Hamilton Island ist schon jetzt in aller Munde..., was für eine geniale PR!

We remember, in January the Internet surprised the world with a job offer never seen before: "6 months as ward on a little island, just snorkeling, diving, sun-bathing and enjoying accomodation in a luxury villa. Food and accomodation free. Salary about Euro 78 000. Only condition, to write an Internet diary..." No wnder that the server crashed repeatedly, until February 22 which was the deadline, 34000 video applications from over 200 countries were submitted, 16 made it into the final round, 10 men and 4 ladies. The decision fell on Monday- it's him on the photo, Ben Southall from England made it...The lucky blogger and charity fund raiser starts his work on July 1. The biggest winner is already the tourism industry - just now everybody knows about Hamilton Island. I must admit this is public relations at its best!See: Hamilton Island , off. Hamilton Island web site, the finalists/die letzten 16, Focus-Artikel/dt.

Mittwoch, 6. Mai 2009

The Avocet....

Dies ist ein Avocet (Recurvirostra avosetta), auf Deutsch auch Säbelschnäbler genannt. Was dieser elegante Vogel, den man normalerweise weit verstreut an den Küsten Europas findet, mit Rodrigues zu tun hat, ist morgen Thema...Es ist mit großer Wahrscheinlichkeit nicht das , was Sie jetzt denken...-

This is an Avocet and you might ask yourself now, what this elegant bird, usually living on European coasts, has got to do with Rodrigues...So for the curious ones, by tomorrow you will know...It is not what you think, at least I think so...

Photo credit: Marburger Vogelwelt, with more pics to see

Dienstag, 5. Mai 2009

Die ersten Segler sind schon da....The first circumnavigators have already arrived ...

...Und in diesem Fall schon wieder weg...

Das ist Laurent auf seinem Segelboot TAO. Er kam als erster Segler der Saison am 17. April hier an nach einer etwas längeren Überfahrt von Borneo ohne Zwischenstop. Seit 5 Jahren ist Laurent alleine unterwegs, er ist übrigens ein waschechter 1968er aus Nancy stammender Franzose. Sein Lieblingsstop war bislang Patagonien.Die Geschichte, wie sein Großvater alleine während der Kriegszeit durch ganz Deutschland gelaufen ist, erzähle ich jetzt nicht, das würde zu lange dauern...Letzte Woche Montag brach er auf zu neuen Ufern, noch ist er unterwegs nach Madagaskar...

Normalerweise geht die Saison nicht vor dem 15. Mai los, dem offiziellen Ende der Zyklonsaison.Doch das Wetter und diese Saison meinten es gut, keine raue See und keine Zyklone dieses Jahr für uns in Rodrigues....

This is Laurent on his sailing yacht TAO. He was the first circumnavigator to arrive this season in Rodrigues on April 17 after a long turn from Borneo without stops. Laurent has left France with TAO for 5 years now and he is full of stories as how his grandpa walked alone through Germany after being rescued by the Red Cross during World War II...too long a story to tell now.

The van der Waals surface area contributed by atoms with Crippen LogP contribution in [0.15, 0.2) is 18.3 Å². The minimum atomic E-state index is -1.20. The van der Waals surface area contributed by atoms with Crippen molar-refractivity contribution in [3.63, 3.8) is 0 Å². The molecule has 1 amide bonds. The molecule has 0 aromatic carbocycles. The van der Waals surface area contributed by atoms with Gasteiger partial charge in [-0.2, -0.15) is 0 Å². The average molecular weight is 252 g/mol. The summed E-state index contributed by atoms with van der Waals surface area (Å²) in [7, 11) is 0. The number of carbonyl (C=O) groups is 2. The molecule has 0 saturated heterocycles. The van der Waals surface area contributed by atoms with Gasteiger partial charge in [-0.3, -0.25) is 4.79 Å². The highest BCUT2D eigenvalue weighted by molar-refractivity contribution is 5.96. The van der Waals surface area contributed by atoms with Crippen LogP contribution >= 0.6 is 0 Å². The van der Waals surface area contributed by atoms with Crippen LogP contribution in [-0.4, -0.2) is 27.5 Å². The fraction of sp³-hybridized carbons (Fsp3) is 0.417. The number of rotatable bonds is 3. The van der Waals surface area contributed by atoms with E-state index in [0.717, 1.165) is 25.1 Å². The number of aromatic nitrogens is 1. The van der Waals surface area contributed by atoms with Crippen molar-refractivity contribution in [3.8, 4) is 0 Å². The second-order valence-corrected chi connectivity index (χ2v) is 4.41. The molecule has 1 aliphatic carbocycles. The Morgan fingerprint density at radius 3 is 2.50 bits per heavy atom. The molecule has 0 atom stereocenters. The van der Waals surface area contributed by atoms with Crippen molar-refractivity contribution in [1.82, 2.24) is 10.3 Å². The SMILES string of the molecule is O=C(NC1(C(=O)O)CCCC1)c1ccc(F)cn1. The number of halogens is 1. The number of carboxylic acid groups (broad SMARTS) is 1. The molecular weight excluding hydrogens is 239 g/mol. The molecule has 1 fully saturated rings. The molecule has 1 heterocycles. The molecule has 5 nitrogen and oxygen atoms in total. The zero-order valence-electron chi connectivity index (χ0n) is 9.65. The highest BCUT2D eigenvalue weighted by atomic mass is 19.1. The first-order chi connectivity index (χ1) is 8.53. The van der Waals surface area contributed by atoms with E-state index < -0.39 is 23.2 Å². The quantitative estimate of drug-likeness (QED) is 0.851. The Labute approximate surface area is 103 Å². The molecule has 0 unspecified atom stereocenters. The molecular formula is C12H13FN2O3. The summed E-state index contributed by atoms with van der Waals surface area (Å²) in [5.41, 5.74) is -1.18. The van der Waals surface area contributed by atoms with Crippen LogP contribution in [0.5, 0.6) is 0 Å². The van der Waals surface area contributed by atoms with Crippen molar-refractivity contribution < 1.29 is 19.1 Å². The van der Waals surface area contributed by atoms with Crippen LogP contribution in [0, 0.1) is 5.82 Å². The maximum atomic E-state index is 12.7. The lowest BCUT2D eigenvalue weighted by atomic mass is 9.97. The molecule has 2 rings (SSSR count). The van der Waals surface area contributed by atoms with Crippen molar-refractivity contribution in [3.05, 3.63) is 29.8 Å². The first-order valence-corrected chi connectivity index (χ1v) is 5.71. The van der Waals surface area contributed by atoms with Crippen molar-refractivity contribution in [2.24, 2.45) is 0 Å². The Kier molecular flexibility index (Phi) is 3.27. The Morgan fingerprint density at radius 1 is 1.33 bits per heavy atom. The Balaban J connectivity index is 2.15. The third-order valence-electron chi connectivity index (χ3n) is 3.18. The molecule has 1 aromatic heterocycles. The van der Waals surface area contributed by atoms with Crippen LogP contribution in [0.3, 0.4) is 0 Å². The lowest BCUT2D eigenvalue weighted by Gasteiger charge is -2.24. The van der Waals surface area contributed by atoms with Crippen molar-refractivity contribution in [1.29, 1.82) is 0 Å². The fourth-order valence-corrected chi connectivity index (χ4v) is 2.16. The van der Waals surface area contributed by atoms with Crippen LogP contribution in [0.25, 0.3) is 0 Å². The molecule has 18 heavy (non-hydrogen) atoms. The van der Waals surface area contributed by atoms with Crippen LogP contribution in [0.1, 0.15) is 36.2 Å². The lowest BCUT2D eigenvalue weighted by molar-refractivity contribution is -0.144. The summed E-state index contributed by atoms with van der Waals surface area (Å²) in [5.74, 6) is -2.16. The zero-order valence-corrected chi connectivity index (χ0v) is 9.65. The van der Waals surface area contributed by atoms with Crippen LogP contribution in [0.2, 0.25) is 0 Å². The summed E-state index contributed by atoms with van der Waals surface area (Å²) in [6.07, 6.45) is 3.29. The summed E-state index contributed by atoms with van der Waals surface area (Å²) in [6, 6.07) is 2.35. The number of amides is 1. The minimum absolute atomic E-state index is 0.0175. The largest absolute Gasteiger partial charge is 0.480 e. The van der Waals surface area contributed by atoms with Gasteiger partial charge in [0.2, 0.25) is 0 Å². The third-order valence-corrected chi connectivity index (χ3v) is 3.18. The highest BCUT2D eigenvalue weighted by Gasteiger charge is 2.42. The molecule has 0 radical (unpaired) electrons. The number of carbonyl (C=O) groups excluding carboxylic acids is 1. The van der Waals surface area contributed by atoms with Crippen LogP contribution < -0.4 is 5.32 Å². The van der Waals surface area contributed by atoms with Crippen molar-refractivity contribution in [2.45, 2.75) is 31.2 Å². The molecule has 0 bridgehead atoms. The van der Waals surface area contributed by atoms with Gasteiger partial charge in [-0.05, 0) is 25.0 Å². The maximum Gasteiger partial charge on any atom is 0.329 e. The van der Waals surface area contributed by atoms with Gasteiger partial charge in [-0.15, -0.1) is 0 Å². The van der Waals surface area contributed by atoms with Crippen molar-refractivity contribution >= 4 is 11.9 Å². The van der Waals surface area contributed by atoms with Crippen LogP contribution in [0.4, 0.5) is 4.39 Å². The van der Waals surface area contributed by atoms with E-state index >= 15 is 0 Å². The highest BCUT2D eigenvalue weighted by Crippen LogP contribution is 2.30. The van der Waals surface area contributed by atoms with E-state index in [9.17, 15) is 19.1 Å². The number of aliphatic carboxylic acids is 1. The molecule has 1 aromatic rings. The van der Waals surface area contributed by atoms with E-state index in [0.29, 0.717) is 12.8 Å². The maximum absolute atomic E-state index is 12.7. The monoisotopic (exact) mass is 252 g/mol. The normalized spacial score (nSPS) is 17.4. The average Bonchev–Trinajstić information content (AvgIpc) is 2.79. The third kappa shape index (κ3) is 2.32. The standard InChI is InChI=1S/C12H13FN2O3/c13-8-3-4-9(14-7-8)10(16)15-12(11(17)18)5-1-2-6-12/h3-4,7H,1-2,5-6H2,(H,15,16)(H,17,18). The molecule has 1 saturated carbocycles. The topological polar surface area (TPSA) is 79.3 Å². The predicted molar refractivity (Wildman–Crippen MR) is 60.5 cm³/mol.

Last week on Monday he left Rodrigues already for Madagascar where he has not yet arrived.
Normally the season for circumnavigators to come starts only after the official cyclone season has stopped on May 15, this year we had no cyclones in Rodrigues and the sea is not the boats come in earlier.

Photo credits:
Laurent , the first pic shows TAO in Brazil, arriving here the boat was in a bit different condition...

Montag, 4. Mai 2009

Cardinal Rouge....und eine Echse....

Diese Fotos kamen diese Woche an aus Deutschland, von Frank und Marion, die hier Anfang des Jahres eigentlich angeln waren...Wie das Angeln gelaufen ist, kommt in einem anderen Beitrag, wobei diese beiden Fotos aber meines Erachtens nicht zu toppen sein werden. Ichhabe esniemals in all denJahren geschafft, einen Cardinal so nahe zu fotografieren...Von den beiden gibt es auch schon ein paar Fotos im Artikel von gestern...-

These photos arrived this week from Germany, Frank and Marion sent them who were here for some big game fishing at the begining of the year...How the fishing turned out, you will get to know in another posting, although I think that these photo can't be topped...they are just lovely, I never managed to take a shot of a cardianl like this...There have already been some photos of them in the posting from yesterday too.

Thank you so much for sharing, Marion and Frank!

Photo credits : Marion & Frank

Sonntag, 3. Mai 2009

"The best kept secret in the Indian Ocean....."

Diesmal ein Bericht über Rodrigues auf Englisch, Paul Richardsons Artikel für den Guardian über seinen Aufenthalt hier im März liest sich gut und hat mich inspiriert nach ein paar zusätzlichen Fotos zu suchen, damit es sich gleich noch etwas heimischer anfühlt, der Lesbarkeit halber bleibt der Text im Original, damit sind wir quitt, wer sich erinnert, der Artikel von Thomas Worm über die Tintenfischstecherinnen blieb ja ebenfalls unübersetzt...